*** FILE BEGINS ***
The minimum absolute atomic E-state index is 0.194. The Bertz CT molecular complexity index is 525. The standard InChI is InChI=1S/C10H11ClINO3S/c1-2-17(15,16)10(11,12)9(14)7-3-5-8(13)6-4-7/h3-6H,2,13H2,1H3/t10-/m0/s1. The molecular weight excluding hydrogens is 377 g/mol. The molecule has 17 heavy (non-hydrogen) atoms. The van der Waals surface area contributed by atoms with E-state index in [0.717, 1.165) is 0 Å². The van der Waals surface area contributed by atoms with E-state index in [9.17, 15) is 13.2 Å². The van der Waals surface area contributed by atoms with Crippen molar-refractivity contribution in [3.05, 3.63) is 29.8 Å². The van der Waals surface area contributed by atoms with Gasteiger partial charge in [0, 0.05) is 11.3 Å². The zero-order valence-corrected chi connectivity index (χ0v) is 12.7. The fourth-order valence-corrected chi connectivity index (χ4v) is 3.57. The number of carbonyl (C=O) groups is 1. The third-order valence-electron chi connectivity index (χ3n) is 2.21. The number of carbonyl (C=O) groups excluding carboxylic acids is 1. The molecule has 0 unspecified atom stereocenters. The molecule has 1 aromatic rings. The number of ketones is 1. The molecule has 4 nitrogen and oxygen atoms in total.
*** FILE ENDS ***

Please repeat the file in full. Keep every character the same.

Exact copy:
The minimum absolute atomic E-state index is 0.194. The Bertz CT molecular complexity index is 525. The standard InChI is InChI=1S/C10H11ClINO3S/c1-2-17(15,16)10(11,12)9(14)7-3-5-8(13)6-4-7/h3-6H,2,13H2,1H3/t10-/m0/s1. The molecular weight excluding hydrogens is 377 g/mol. The molecule has 17 heavy (non-hydrogen) atoms. The van der Waals surface area contributed by atoms with E-state index in [0.717, 1.165) is 0 Å². The van der Waals surface area contributed by atoms with E-state index in [9.17, 15) is 13.2 Å². The van der Waals surface area contributed by atoms with Crippen molar-refractivity contribution in [3.05, 3.63) is 29.8 Å². The van der Waals surface area contributed by atoms with Gasteiger partial charge in [0, 0.05) is 11.3 Å². The zero-order valence-corrected chi connectivity index (χ0v) is 12.7. The fourth-order valence-corrected chi connectivity index (χ4v) is 3.57. The number of carbonyl (C=O) groups is 1. The third-order valence-electron chi connectivity index (χ3n) is 2.21. The number of carbonyl (C=O) groups excluding carboxylic acids is 1. The molecule has 0 unspecified atom stereocenters. The molecule has 1 aromatic rings. The number of ketones is 1. The molecule has 4 nitrogen and oxygen atoms in total.